my $number = grep /^A/, @names;

it returns the number of matches. grep can be heavily abused, syntactically speaking:

grep /regex/, LIST;
grep { /regex/ } ( LIST );

Both work the same, although I always use the latter, as it makes the condition more obvious. This may vaguely remind you of sort. I prefer the second version, even though it’s line noise for its own sake.


One final operator before we leave regexes. map has nothing to do with regexes, but it has a similar syntax to grep (and to sort for that matter). I love map. There’s nothing like it for bringing out the mathematician in you. map needs a block of code that does something to $_, followed by a list, just like grep. map then runs though the list, using $_ to cache each value, so you can torture it with the block of code:

@mapped = map { DO_SOMETHING_TO $_ } ( LIST );


@doubled = map { 2 * $_ } ( qw/ 2 4 6 8 10 / );
print "@doubled";
4 8 12 16 20

This is shorthand for:

@doubled = map { return 2 * $_ } ( qw/ 2 4 6 8 10 / );
print "@doubled";

in case you were wondering: blocks return the last thing they evaluated in the absence of an explicit return statement.

Dull? Yes. But how about:

@selective_doubles = 
    map { /[24680]$/ ? ( 2 * $_ ) : $_ } ( qw/ 1 2 3 4 5 6 7 8 / );
print "@selective_doubles";
1 4 3 8 5 12 7 16

which returns a list of numbers that have been doubled iff (if and only if) they are even.

One word of warning for both grep and map. $_ is not a copy of the data in the list you feed to these functions, it’s an alias to the actual values of the list. That means that if you modify $_ itself, rather than just returning it, you will alter the items in the list fed to grep or map, not just the items in the returned list. This may be what you want, but probably isn’t:

my @original = qw/Abacus chocolate sprite/;
print "original: @original\n";
my @returns = map { s/A//gi; } ( @original );
print "afterward: @original\nreturned: @returns\n";
original: Abacus chocolate sprite
afterward: bcus chocolte sprite
returned: 2 1

You may be wondering what the hell has happened. Well, firstly, the actual members of @original have been altered, because s/// messes with $_ directly. Hence all the A characters have been stripped. The s/// operator returns the number of substitutions in scalar context, hence @returns contains 2 (Abacus), 1 (chocolate) and undef (since sprite contains no /A/i). If you remember that a map is basically a foreach loop:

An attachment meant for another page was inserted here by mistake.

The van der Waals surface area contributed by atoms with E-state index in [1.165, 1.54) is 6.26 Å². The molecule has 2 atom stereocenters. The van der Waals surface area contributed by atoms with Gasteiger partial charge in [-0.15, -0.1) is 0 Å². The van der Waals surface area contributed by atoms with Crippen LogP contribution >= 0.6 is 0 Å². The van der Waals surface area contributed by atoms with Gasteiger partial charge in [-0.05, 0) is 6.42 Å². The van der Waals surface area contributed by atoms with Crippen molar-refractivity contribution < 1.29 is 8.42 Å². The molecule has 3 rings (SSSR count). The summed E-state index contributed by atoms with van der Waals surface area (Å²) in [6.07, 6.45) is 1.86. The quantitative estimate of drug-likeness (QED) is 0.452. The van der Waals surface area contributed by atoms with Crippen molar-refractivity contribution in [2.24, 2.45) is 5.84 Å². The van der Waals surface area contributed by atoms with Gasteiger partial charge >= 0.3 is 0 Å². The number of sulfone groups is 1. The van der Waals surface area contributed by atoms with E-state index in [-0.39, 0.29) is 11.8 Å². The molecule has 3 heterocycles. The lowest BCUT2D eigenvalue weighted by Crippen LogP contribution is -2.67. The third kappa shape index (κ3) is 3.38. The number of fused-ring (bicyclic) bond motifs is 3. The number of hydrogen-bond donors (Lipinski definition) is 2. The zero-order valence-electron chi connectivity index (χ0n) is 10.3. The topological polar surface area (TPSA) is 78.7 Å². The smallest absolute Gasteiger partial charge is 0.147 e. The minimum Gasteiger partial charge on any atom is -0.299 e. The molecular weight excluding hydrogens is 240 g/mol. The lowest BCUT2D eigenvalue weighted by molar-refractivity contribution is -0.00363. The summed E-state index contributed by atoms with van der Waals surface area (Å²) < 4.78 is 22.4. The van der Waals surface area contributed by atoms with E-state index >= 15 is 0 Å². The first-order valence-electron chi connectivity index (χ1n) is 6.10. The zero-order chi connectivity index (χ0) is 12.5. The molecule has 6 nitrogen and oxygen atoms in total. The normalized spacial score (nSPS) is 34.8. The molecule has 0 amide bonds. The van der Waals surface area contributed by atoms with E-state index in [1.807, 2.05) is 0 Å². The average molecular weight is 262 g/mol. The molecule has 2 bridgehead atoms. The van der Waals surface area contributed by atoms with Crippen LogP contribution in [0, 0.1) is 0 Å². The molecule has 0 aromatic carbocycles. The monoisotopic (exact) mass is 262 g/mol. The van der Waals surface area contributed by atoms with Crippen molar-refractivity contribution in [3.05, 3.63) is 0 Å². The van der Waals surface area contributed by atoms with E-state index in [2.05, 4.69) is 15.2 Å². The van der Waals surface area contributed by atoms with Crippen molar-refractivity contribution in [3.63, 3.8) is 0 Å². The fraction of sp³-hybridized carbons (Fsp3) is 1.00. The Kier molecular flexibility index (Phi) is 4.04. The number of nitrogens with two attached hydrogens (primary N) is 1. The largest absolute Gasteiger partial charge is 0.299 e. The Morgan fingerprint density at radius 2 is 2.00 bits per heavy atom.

my @mapped = map { DO_SOMETHING_TO $_ } ( LIST );


my @mapped;
foreach ( LIST ) {
    my $return_value = DO_SOMETHING_TO $_;
    push @mapped, $return_value;

are the same thing, you’ll be fine. As long as you remember that altering the value of $_ in a foreach loop indirectly alters the original value in the LIST, that is! Go on, try writing the s/// map as a foreach loop, and you’ll see what I mean.

my @original = qw/Abacus chocolate sprite/;
print "original: @original\n";
my @returns;
foreach ( @original )
    my $return_value = s/A//gi;
    push @returns, $return_value;
print "afterward: @original\nreturned: @returns\n";

Told you so. What you probably need in this case is a temporary variable:

my @original = qw/Abacus chocolate sprite/;
print "original: @original\n";
my @returns = map { my $tmp = $_; $tmp =~ s/A//gi; $tmp; } ( @original );
print "afterward: @original\nreturned: @returns\n";
original: Abacus chocolate sprite
afterward: Abacus chocolate sprite
returned: bcus chocolte sprite

So, to summarise:

The s/// operator acts like the m// operator, but selectively substitutes text. The tr/// operator is quicker and easier for simple substitutions. The syntax of the new list operators is:

@splat = split /\s/, @splitees;
@junt  = join '+', @joinees;
@mup   = map { $_ * 2 } @mappees;
@grap  = grep { /\d+/ } @grepees;
@argh  = map { "IP: $_" } 
           join '.', split /\:/, 
             grep { /^\d{1,3}:\d{1,3}:\d{1,3}:\d{1,3}$/ } 
               ( @ip );

Next up…references and data-structures.